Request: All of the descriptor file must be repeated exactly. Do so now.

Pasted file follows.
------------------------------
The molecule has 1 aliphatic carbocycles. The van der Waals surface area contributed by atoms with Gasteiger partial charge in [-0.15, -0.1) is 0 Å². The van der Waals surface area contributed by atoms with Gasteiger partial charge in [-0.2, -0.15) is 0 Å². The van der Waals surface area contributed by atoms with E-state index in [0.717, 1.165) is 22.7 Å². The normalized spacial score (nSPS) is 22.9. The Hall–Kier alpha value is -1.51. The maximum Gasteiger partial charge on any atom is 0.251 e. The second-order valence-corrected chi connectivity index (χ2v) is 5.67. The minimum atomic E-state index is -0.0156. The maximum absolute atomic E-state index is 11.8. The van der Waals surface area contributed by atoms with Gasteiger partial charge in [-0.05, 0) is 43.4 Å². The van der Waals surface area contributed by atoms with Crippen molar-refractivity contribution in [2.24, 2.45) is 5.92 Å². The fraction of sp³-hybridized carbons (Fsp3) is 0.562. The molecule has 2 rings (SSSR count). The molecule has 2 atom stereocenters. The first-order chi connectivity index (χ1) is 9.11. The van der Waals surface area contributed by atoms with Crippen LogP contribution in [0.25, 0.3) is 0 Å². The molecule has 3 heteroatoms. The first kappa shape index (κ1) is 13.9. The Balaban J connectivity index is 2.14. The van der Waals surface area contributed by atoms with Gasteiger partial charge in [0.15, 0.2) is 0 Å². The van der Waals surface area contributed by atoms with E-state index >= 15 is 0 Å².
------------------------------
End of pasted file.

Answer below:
The molecule has 1 aliphatic carbocycles. The van der Waals surface area contributed by atoms with Gasteiger partial charge in [-0.15, -0.1) is 0 Å². The van der Waals surface area contributed by atoms with Gasteiger partial charge in [-0.2, -0.15) is 0 Å². The van der Waals surface area contributed by atoms with E-state index in [0.717, 1.165) is 22.7 Å². The normalized spacial score (nSPS) is 22.9. The Hall–Kier alpha value is -1.51. The maximum Gasteiger partial charge on any atom is 0.251 e. The second-order valence-corrected chi connectivity index (χ2v) is 5.67. The minimum atomic E-state index is -0.0156. The maximum absolute atomic E-state index is 11.8. The van der Waals surface area contributed by atoms with Gasteiger partial charge in [-0.05, 0) is 43.4 Å². The van der Waals surface area contributed by atoms with Crippen molar-refractivity contribution in [2.24, 2.45) is 5.92 Å². The fraction of sp³-hybridized carbons (Fsp3) is 0.562. The molecule has 2 rings (SSSR count). The molecule has 2 atom stereocenters. The first-order chi connectivity index (χ1) is 9.11. The van der Waals surface area contributed by atoms with Crippen LogP contribution in [0.25, 0.3) is 0 Å². The molecule has 3 heteroatoms. The first kappa shape index (κ1) is 13.9. The Balaban J connectivity index is 2.14. The van der Waals surface area contributed by atoms with Gasteiger partial charge in [0.15, 0.2) is 0 Å². The van der Waals surface area contributed by atoms with E-state index >= 15 is 0 Å².